[Anglican Journal, Mississauga, Ontario] The Council of General Synod (CoGS) on March 14 acknowledged the injustices and racism experienced by Japanese Canadian Anglicans at the hands of the Anglican Church of Canada during and after World War II, and said it confessed “the error of our ways.”
CoGS, the church’s governing body between General Synods, also supported the 2010 apology made by Bishop Michael Ingham for the sale of Japanese congregation churches in the Diocese of New Westminster during World War II and months after Japanese Canadian exiles returned to Vancouver.
In a resolution, CoGS said it recognized that “deep-seated historic racism continues as a source of pain to Japanese Canadians across Canada” and commended “every effort in the interests of healing and reconciliation.”
Archbishop Fred Hiltz supported the resolution, calling it “a sign to the whole church to acknowledge sins of the past…[one that] expresses a desire to be continually reconciled.”
The resolution was approved after an emotional presentation made by members of the Japanese-Canadian Vancouver Consultation Council (JC-VCC) who had spent more than a decade digging into the truth about what happened to their churches during the war.
In 1942, the Canadian government ordered Japanese Canadians — 22,000 of them from British Columbia — to pack a single suitcase, then sent them to internment camps. The push to confine them to shantytowns in the wilderness came from Ian MacKenzie, federal cabinet minister from B.C., and provincial politicians angered by the December 1941 Japanese attack on Pearl Harbor and fearful of an invasion of the Pacific coast.
“It is my personal intention, as long as I remain in public life, to see they never come back here,” MacKenzie had pledged. “Let our slogan be for British Columbia: ‘No Japs from the Rockies to the seas.’ ” In 1943, the federal government ordered the sale of all properties seized from Japanese Canadians.
Such virulence extended to the church, the JC-VCC’s investigation showed. And that, said Greg Tatchell in his presentation to CoGS, “has been the hardest part of our project.”
Their research showed that New Westminster held three pre-World War II Anglican church properties in trust for 1,500 Japanese Canadian parishioners in Vancouver, said Tatchell. Two, including Church of the Ascension, were sold in 1945 near the end of World War II; one, Holy Cross Church, was sold after the war, on Aug. 19, 1949, several months after the first Japanese Canadians were allowed to return to Vancouver.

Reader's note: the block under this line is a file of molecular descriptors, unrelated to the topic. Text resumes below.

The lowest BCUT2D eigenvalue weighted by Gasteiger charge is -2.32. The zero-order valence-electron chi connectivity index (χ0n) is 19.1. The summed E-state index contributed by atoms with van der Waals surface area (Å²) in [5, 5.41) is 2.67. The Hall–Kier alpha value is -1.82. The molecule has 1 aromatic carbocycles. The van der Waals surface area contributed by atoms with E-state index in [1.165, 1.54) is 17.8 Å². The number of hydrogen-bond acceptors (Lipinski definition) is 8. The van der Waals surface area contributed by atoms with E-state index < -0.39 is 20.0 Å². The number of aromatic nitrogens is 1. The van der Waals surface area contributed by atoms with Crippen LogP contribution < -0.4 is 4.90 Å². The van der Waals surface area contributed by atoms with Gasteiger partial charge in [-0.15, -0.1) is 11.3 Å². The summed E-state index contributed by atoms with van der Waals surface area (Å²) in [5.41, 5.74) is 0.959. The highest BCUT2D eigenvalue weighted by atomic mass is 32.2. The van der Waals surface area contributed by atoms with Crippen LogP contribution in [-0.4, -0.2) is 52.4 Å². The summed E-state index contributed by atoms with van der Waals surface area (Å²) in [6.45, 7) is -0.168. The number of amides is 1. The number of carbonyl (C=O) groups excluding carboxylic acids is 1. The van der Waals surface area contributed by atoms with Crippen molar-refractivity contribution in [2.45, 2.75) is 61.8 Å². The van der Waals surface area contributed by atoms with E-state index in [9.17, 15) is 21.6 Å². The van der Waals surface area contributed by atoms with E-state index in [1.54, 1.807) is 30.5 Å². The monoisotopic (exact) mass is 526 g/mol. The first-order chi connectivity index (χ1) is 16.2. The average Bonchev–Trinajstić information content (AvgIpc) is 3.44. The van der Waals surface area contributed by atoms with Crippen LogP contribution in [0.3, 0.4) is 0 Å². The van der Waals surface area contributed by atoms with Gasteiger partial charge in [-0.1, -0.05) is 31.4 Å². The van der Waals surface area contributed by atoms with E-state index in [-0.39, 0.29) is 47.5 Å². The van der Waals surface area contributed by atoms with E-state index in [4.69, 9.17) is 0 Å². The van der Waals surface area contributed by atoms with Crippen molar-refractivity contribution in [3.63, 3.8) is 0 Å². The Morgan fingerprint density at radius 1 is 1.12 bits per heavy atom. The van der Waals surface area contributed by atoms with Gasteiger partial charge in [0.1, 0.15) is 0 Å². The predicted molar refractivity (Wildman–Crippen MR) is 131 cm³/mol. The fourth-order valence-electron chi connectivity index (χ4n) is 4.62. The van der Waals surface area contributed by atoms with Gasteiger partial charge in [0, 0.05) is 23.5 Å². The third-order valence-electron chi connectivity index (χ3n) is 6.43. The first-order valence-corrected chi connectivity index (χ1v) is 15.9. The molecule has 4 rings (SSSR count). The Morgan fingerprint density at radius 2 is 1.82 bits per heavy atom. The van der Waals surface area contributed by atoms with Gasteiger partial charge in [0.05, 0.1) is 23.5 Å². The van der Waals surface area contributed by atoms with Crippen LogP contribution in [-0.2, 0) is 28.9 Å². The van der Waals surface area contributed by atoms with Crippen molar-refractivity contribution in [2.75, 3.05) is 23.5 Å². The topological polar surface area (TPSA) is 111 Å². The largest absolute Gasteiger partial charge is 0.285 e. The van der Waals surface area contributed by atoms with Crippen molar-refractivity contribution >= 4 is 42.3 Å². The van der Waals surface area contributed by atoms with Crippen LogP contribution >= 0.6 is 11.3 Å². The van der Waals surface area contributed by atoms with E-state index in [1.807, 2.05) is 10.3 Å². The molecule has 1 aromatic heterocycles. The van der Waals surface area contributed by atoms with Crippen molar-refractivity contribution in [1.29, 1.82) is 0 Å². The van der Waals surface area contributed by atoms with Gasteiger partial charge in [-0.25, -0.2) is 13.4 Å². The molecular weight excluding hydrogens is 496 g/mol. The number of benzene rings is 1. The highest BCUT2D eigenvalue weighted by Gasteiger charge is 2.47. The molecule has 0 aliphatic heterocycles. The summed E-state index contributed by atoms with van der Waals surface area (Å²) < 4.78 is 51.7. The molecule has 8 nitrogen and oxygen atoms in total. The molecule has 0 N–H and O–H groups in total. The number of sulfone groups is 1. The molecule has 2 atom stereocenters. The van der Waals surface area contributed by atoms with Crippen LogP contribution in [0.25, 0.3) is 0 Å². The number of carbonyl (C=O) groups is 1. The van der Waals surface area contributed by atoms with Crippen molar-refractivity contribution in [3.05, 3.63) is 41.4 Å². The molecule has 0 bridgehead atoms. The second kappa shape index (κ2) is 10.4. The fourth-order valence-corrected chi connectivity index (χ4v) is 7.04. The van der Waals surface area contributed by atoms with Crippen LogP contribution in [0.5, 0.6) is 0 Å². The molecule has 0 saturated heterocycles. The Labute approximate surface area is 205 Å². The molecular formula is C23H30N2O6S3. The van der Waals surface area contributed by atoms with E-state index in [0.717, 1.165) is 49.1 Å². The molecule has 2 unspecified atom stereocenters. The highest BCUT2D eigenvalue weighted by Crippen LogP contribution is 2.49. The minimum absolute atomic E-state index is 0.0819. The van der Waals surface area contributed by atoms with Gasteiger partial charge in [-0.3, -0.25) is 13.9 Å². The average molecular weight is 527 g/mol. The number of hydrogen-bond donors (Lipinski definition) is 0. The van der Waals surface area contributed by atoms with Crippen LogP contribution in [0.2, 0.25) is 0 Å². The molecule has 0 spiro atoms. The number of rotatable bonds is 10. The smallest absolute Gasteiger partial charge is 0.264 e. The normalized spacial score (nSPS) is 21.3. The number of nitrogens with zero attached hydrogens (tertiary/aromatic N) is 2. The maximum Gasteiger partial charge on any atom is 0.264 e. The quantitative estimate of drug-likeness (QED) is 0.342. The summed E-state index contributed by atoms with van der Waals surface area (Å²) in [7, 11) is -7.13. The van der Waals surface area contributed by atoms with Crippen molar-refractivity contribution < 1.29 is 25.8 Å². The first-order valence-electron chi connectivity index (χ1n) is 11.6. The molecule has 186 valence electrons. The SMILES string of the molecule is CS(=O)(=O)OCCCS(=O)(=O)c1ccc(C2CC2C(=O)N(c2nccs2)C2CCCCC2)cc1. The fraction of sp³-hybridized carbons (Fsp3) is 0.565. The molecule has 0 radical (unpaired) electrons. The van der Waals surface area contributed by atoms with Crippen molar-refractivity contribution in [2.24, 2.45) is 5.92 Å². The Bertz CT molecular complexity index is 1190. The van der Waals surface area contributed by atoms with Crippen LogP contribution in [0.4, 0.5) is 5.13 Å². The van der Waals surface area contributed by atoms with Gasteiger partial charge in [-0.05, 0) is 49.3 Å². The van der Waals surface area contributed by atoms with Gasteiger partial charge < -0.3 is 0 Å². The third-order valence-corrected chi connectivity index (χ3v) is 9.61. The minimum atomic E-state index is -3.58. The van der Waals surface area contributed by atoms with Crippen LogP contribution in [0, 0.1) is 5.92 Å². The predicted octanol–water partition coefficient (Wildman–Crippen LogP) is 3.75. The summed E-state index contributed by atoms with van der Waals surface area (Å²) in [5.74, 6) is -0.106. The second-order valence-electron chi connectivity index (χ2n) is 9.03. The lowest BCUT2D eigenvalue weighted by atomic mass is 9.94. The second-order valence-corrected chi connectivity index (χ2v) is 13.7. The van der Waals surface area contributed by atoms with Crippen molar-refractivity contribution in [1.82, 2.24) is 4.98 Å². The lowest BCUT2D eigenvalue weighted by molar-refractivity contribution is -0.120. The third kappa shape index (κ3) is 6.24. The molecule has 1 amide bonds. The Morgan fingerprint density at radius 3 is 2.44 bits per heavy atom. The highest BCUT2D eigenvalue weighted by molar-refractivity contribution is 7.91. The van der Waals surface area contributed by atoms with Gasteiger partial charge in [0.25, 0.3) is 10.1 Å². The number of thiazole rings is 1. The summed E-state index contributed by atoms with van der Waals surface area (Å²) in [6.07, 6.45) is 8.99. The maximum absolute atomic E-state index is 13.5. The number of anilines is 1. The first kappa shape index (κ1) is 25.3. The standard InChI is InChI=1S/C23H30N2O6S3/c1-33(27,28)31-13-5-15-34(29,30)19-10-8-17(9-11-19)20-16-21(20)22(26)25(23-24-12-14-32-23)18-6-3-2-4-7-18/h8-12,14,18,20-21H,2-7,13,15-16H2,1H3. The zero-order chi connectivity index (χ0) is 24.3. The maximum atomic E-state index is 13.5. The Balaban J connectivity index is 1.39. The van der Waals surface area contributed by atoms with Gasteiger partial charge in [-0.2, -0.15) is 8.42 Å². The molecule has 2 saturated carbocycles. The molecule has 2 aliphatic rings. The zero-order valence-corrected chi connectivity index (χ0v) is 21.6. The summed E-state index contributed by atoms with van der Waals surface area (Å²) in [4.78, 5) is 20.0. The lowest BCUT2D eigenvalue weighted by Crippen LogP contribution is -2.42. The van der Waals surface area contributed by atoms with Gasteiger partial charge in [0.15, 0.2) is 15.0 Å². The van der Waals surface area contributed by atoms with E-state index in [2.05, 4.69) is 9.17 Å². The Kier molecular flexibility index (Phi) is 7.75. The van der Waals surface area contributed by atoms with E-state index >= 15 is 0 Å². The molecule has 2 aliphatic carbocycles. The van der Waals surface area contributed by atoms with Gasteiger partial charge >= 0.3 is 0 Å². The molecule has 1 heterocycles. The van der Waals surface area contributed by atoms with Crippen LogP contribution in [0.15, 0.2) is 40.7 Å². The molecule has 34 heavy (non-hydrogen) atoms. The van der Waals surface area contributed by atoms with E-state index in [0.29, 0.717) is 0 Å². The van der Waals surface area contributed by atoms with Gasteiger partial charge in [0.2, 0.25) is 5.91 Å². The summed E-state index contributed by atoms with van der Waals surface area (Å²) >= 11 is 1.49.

“The sale of the church after the war ended was especially insensitive and wrong,” said Lynne Shozawa, her voice breaking. Shozawa was born to Japanese Anglican parents in an internment camp in B.C.
The diocese had also held the funds of these congregations, but after their exile ended and they were allowed to return to Vancouver, the diocese opted to divert $8,107.64 of these funds into the Bishop’s Endowment Fund, with authorization from the diocesan executive council.
Instead of welcoming back their Japanese Canadian parishioners after the war, the diocesan executive council passed a motion on May 10, 1949, stating that “the need for Japanese Mission work was nil.”
In 1953, the Rev. Canon Tim Makoto Nakayama — then studying to become a priest — asked then bishop of the diocese of New Westminster, Godfrey Philip Gower, what had happened to the Japanese Canadian churches and was simply told, “They were relinquished.” Nakayama, whose father was the priest at the Church of the Ascension before the war, was “stunned,” said Tatchell.
Tatchell said their research showed that “institutional racism” was aided by the fact that the diocese’s executive council had included one of the “worst purveyors” of racism, Halford D. Wilson, an alderman who made no secret that he despised Japanese Canadians.
The JV-VCC delegation, which also included well-known Japanese Canadian author Joy Kogawa, said they came to CoGS “to seek your support in finding some kind of reconciliation.”
CoGS’s approval of the resolution, submitted by the partners in mission and eco-justice committee, is an assurance that “a justice has been revealed and acknowledged,” said Shozawa. “This marks just the beginning for us. We are heartened by the church’s promise to be with us on the road to healing and reconnection with those we lost.”
She added that while there were church leaders who turned their backs on Japanese Canadian Anglicans during the war, there were others who stood by them. “We remember with love the missionary workers and clergy who followed us to the camps. They were the face of the church,” she said. “We are grateful to these few who were so faithful in their calling that they inspired within us a similar commitment to this day.”
They presented the primate, Archbishop Fred Hiltz, with a bronze Relinquished Memorial Plaque, which includes highlights from their research and Ingham’s apology; the same plaque has been mounted next to the pulpit of Holy Cross Japanese Canadian Anglican Church, and the primate has promised to hang it at the national church office in Toronto.
“This is our story, our small memorial, to remind us to see what we do not see and to care for the least among us, whoever they may be,” said Shozawa in her presentation of the plaque.
—With files from Topic, CBC Archives and B.C. Archives